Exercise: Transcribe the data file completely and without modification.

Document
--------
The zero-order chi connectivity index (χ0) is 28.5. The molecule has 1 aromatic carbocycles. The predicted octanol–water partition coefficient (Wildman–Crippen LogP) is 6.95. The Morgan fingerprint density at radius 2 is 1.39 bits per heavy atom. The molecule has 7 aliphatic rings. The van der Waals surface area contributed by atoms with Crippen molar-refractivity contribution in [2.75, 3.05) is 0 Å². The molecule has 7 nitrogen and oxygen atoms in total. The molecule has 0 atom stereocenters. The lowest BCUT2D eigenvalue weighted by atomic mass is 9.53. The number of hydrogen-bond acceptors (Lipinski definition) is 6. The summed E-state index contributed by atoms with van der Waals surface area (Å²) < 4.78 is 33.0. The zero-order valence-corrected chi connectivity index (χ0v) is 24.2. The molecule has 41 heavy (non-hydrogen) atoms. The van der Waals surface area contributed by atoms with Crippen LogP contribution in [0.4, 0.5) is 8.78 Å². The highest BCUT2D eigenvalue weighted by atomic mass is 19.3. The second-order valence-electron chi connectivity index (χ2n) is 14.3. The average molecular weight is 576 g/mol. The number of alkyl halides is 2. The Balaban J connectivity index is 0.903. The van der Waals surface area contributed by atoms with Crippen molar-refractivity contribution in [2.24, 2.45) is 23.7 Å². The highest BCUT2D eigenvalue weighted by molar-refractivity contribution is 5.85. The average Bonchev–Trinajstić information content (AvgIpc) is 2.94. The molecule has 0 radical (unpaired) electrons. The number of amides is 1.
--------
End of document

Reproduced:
The zero-order chi connectivity index (χ0) is 28.5. The molecule has 1 aromatic carbocycles. The predicted octanol–water partition coefficient (Wildman–Crippen LogP) is 6.95. The Morgan fingerprint density at radius 2 is 1.39 bits per heavy atom. The molecule has 7 aliphatic rings. The van der Waals surface area contributed by atoms with Crippen molar-refractivity contribution in [2.75, 3.05) is 0 Å². The molecule has 7 nitrogen and oxygen atoms in total. The molecule has 0 atom stereocenters. The lowest BCUT2D eigenvalue weighted by atomic mass is 9.53. The number of hydrogen-bond acceptors (Lipinski definition) is 6. The summed E-state index contributed by atoms with van der Waals surface area (Å²) < 4.78 is 33.0. The zero-order valence-corrected chi connectivity index (χ0v) is 24.2. The molecule has 41 heavy (non-hydrogen) atoms. The van der Waals surface area contributed by atoms with Crippen LogP contribution in [0.4, 0.5) is 8.78 Å². The highest BCUT2D eigenvalue weighted by atomic mass is 19.3. The second-order valence-electron chi connectivity index (χ2n) is 14.3. The average molecular weight is 576 g/mol. The number of alkyl halides is 2. The Balaban J connectivity index is 0.903. The van der Waals surface area contributed by atoms with Crippen molar-refractivity contribution in [2.24, 2.45) is 23.7 Å². The highest BCUT2D eigenvalue weighted by molar-refractivity contribution is 5.85. The average Bonchev–Trinajstić information content (AvgIpc) is 2.94. The molecule has 0 radical (unpaired) electrons. The number of amides is 1.